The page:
History, ICT, and Learning in the Secondary School

By Terry Haydn; Christine Counsell | Go to book overview
Save to active project

5

Relating the general to the particular

Data handling and historical learning

Dave Martin

One of the trends in professional historical writing since the early 1990s has been the growing focus on telling the big narrative through a multiplicity of smaller narratives. Some of these small stories confirm that big narrative; others contradict it. The success of two bestsellers, Stalingrad by Antony Beevor (1998) and A People's Tragedy by Orlando Figes (1996), show how popular this approach is with the wider reading public. The question to ask is, why have they sold so well? My answer would be that by concentrating on individuals these historians engage our interest in our fellow human beings. It is the people in the past who we want to know about, to think about and to feel empathy for. Yes, we are interested in understanding the big events but we need to make sense of these in terms of their impact on the lives of ordinary human beings.

This trend has been reflected in developments in school history in England and Wales. In the years following the introduction of the National Curriculum, history teachers felt constrained by its perceived content demands. Those of us working with a wide range of history teachers during that time, remember how often the fear was expressed that history would become a dreary catalogue of people and events with limited explanation of their significance. This was seen as a backward step, especially after the 'skills' and 'evidence' revolution of the 1970s and 1980s, much of which was characterised by a new emphasis on depth. It looked like the return of the dry 'outline' studies of the 1950s. In the 1990s, however, as a result of revisions made to the National Curriculum and history teachers' growing confidence and skill, innovative approaches to handling and overcoming 'content overload' have developed. These initiatives have involved a more positive approach to the 'big' story - or the 'overview' as history teachers now call it - and a greater skill in managing connections between the big stories and the small stories in pupils' learning.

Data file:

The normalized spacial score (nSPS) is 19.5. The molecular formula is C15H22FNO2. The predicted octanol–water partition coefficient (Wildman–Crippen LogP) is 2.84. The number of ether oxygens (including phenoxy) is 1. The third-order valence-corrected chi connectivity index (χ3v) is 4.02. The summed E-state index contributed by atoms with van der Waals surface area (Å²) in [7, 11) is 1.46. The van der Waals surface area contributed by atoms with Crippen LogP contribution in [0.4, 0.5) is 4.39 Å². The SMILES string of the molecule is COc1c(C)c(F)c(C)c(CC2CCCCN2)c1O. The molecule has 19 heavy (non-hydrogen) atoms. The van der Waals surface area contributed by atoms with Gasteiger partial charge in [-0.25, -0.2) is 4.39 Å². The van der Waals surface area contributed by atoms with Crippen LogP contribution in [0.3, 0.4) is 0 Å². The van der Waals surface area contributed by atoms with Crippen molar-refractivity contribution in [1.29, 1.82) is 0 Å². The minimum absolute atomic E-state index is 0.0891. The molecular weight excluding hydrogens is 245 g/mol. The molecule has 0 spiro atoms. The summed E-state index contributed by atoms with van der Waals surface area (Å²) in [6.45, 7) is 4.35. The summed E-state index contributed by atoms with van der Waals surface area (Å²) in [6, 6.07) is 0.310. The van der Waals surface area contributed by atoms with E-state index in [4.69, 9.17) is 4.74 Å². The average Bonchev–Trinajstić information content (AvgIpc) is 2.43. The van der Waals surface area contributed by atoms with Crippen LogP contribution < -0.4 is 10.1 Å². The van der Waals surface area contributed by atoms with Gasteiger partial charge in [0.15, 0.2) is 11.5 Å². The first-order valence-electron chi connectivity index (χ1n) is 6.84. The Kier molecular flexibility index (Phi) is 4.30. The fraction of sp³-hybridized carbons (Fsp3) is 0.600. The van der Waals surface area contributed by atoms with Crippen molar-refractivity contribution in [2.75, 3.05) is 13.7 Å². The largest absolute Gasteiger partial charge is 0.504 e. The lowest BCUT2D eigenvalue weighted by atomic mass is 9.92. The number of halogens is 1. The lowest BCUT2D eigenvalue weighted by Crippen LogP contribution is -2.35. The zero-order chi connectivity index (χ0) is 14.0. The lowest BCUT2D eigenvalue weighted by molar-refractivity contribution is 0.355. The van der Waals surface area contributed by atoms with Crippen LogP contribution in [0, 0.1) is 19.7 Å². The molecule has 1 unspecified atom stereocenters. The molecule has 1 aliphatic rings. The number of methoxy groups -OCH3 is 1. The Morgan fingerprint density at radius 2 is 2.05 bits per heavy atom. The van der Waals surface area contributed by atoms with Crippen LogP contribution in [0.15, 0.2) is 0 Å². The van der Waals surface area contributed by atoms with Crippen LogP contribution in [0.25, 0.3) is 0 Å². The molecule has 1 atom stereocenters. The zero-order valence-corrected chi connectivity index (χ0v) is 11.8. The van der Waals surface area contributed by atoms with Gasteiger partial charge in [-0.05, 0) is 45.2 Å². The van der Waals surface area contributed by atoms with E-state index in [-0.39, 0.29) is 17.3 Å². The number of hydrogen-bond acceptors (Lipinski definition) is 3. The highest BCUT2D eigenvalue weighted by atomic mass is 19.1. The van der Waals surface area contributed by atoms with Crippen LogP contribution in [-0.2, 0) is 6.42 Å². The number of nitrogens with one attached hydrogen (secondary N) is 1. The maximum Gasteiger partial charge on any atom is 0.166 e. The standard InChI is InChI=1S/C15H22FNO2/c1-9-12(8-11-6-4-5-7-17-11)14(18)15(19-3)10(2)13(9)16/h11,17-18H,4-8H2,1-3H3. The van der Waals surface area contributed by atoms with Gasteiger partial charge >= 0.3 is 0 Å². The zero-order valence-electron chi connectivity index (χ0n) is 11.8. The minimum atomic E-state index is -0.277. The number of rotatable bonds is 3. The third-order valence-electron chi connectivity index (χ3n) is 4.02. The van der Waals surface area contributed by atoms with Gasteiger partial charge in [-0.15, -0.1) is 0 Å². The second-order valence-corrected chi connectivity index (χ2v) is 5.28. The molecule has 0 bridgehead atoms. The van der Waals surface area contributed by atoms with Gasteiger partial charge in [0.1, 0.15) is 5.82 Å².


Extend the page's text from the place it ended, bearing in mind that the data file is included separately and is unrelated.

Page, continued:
-134-

Notes for this page

Add a new note
If you are trying to select text to create highlights or citations, remember that you must now click or tap on the first word, and then click or tap on the last word.
Loading One moment ...
Project items
Notes
Cite this page

Cited page

Style
Citations are available only to our active members.
Sign up now to cite pages or passages in MLA, APA and Chicago citation styles.

Cited page

Bookmark this page
History, ICT, and Learning in the Secondary School
Settings

Settings

Typeface
Text size Smaller Larger
Search within

Search within this book

Look up

Look up a word

  • Dictionary
  • Thesaurus
Please submit a word or phrase above.
Print this page

Print this page

Why can't I print more than one page at a time?

While we understand printed pages are helpful to our users, this limitation is necessary to help protect our publishers' copyrighted material and prevent its unlawful distribution. We are sorry for any inconvenience.
Full screen
/ 269

matching results for page

Cited passage

Style
Citations are available only to our active members.
Sign up now to cite pages or passages in MLA, APA and Chicago citation styles.

Cited passage

Welcome to the new Questia Reader

The Questia Reader has been updated to provide you with an even better online reading experience.  It is now 100% Responsive, which means you can read our books and articles on any sized device you wish.  All of your favorite tools like notes, highlights, and citations are still here, but the way you select text has been updated to be easier to use, especially on touchscreen devices.  Here's how:

1. Click or tap the first word you want to select.
2. Click or tap the last word you want to select.

OK, got it!

Thanks for trying Questia!

Please continue trying out our research tools, but please note, full functionality is available only to our active members.

Your work will be lost once you leave this Web page.

For full access in an ad-free environment, sign up now for a FREE, 1-day trial.

Already a member? Log in now.

Are you sure you want to delete this highlight?